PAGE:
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By Tim Hansen
Friday October 13, 2000

Olson right: Gaia is too high 



Carrie Olson is right about the height of the Gaia building. If you go down to City of Berkeley Current Planning and ask for the plans, you can measure it for yourself. From the ground to the top of the roof it scales out at 116 feet. While you're there, you might want to look at a few other features. Start by counting the number of stories. I count eleven stories. 

You might then go over to zoning and ask to look at the zoning file for 2116 Allston Way (Gaia building). Be prepared, it is a big file. Go through it and find the use permit. There are three of them. You want the amended use permit dated 7/17/98. On the first page see that Kennedy only got permission for 7 stories. This is a long ways from the 11 we just counted.  

Also notice, on the same page, that Kennedy only got permission for a building height of 87 feet. At this point you might want to ask for the head of Current Planning to find out what is going on. Be prepared for a lot of half truths and misinformation. Ask for a copy of the letter dated October 2, 2000 responding to questions raised by Berkeley Architectural Heritage Association (BAHA) and by Clifford Fred. While you are at it, get a copy of the last use permit and a copy of the proposed building's elevations and floor plans. This is the easy part. Now the work begins. 

You will need a copy of the zoning ordinance which was in effect in July 1998 (BAHA has a copy) and a copy of the 1994 Uniform Building Code (find a contractor and ask). These are the rules Current Planning must follow for the Gaia building. Start with the zoning ordinance and look up the definition of “Story.” It is section 22.42. Now look at the plans and count the number of "stories" again. You will still come up with eleven. 

Look at the letter from the City dated October 2, 2000 and notice that they don't talk about the definition of story but they do talk about “height.” 

Look at zoning section 15.2.(b) which talks about height. Note that it starts with "Subject to other provisions of law.” The number of allowable stories is one such provision. Ask yourself why the City's October 2nd letter doesn't talk about stories. 

Pull out the 1994 Uniform Building Code and go to Section 507 - Mezzanines and compare this to the definition quoted in the October 2, 2000 letter. 

They are quite different. The letter makes it look like 50% of the room can be covered with a mezzanine, while the 1994 Uniform Building Code definition makes it clear that only one third of the room can be covered. Clearly the definition in the 1994 Uniform Building Code is the intended definition in the Use Permit, so lets go with that. Look at the floor plan for the retail space and confirm that isn't a mezzanine, that it is really two floors.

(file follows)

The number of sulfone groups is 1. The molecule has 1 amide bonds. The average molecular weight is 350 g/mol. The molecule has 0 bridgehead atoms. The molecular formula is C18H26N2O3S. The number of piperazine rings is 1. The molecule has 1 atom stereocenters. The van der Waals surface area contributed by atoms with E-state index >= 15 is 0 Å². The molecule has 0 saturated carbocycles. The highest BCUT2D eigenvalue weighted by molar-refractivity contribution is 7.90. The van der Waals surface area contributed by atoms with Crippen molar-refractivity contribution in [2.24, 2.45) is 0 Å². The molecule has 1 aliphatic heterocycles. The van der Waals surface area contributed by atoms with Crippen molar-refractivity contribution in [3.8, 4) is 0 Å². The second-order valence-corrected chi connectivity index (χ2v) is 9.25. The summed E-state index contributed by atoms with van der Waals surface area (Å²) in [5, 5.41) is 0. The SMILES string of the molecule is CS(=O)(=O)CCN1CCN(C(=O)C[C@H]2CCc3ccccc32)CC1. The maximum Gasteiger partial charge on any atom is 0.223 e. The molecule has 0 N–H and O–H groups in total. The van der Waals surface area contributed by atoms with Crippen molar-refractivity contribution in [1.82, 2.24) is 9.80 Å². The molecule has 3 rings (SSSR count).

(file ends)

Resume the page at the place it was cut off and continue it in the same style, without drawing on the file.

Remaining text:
Also, look at the “seventh floor loft” space and see that it also is really two floors.  

Since you are looking at the floor plans, look at the offices on top of the lofts. Back to the zoning ordinance, section 22.42 definition of story to see that penthouses used for purposes other than shelter of mechanical equipment or shelter of vertical shaft openings in the roof shall be considered a story. Count these offices as a story also. Look at the space for the elevator. Since it is not just to enclose the mechanical equipment, it also is a story. All in all, I count 11 stories. Something very wrong is going on here. 

Why should we care? We should care because over 290,000 square feet of office space has been permitted in Berkeley in the last 10 months with more foreseen in 2001. This is enough office space for about 2,000 workers. 

Where are these workers going to live? If the City of Berkeley and Piedmont developer Patrick Kennedy really believes there is a housing crisis, then why are they building more office space. As we saw, the tenth floor of the Gaia building is not housing, it is offices. 

We should care because the shadow studies shown to the public were for an 87 foot tall building. (These are in the zoning files you got the use permit from.) These studies indicated that Constitution Plaza would not be in the shade in the mornings. Shadow studies for the new 116 foot building will show that the buildings shadow will cut completely across the Plaza to the buildings on the West side of Shattuck Ave. This is very bad. The taller building doesn't add a single unit of housing, but it does substantially reduce for the roof top open space and it hurts the housing crisis by adding more office space. If you are downtown, on Alston and Shattuck, take a look at the Gaia building. The top of the wood forms for the columns are at about 68 feet. The building is going up another 48 feet to 116 feet. I think it is unacceptable.  

We should care because the process mandated by city law was not followed. Back to those zoning files. Try to reconstruct what went on. I believe that what you will find is that after the public part of the process, Current Planning and Kennedy entered into some back room dealing. 

The results are 116 feet and 11 stories. These actions by Current Planning greatly hurts the public process. How are we to know that the 5 stories, 50 feet that Kennedy is proposing for 2700 San Pablo won't end up 80 feet and 7 stories? Back to the zoning ordinance, see section 23.0 and 24.0 about enforcing the code. See section 1.20 of the Berkeley Municipal code for the penalties. Since Kennedy's building permit for 2116 Allston is not within the law it is clearly null and void. Construction should cease while Kennedy submits plans that are within what the City granted him in his Use Permit. Finally, it should now be clear why Kennedy is attacking candidate Carrie Olson in the press. He is trying to silence her criticism of the Gaia building process. It should also be clear why we need her on the City Council.  


Tim Hansen